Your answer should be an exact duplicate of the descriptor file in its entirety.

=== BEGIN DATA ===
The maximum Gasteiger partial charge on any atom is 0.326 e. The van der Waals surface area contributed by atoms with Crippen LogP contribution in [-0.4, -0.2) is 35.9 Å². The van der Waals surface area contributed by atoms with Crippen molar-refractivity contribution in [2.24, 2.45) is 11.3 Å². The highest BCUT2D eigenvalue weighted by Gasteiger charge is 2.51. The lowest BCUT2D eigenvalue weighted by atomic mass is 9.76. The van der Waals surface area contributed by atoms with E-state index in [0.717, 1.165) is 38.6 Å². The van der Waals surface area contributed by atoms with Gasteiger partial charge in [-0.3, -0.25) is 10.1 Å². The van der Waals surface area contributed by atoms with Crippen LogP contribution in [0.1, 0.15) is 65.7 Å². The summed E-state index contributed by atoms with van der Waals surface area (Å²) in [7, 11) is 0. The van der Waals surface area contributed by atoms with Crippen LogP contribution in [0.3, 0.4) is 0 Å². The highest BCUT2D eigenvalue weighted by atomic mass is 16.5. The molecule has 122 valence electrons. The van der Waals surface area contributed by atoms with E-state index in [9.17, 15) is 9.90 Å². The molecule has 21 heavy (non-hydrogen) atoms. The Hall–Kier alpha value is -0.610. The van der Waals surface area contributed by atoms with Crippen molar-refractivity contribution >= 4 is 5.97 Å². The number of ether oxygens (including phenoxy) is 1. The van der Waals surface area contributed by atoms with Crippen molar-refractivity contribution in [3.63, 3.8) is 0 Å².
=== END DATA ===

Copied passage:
The maximum Gasteiger partial charge on any atom is 0.326 e. The van der Waals surface area contributed by atoms with Crippen LogP contribution in [-0.4, -0.2) is 35.9 Å². The van der Waals surface area contributed by atoms with Crippen molar-refractivity contribution in [2.24, 2.45) is 11.3 Å². The highest BCUT2D eigenvalue weighted by Gasteiger charge is 2.51. The lowest BCUT2D eigenvalue weighted by atomic mass is 9.76. The van der Waals surface area contributed by atoms with E-state index in [0.717, 1.165) is 38.6 Å². The van der Waals surface area contributed by atoms with Gasteiger partial charge in [-0.3, -0.25) is 10.1 Å². The van der Waals surface area contributed by atoms with Crippen LogP contribution in [0.1, 0.15) is 65.7 Å². The summed E-state index contributed by atoms with van der Waals surface area (Å²) in [7, 11) is 0. The van der Waals surface area contributed by atoms with Crippen LogP contribution in [0.3, 0.4) is 0 Å². The highest BCUT2D eigenvalue weighted by atomic mass is 16.5. The molecule has 122 valence electrons. The van der Waals surface area contributed by atoms with E-state index in [9.17, 15) is 9.90 Å². The molecule has 21 heavy (non-hydrogen) atoms. The Hall–Kier alpha value is -0.610. The van der Waals surface area contributed by atoms with Crippen molar-refractivity contribution >= 4 is 5.97 Å². The number of ether oxygens (including phenoxy) is 1. The van der Waals surface area contributed by atoms with Crippen molar-refractivity contribution in [3.63, 3.8) is 0 Å².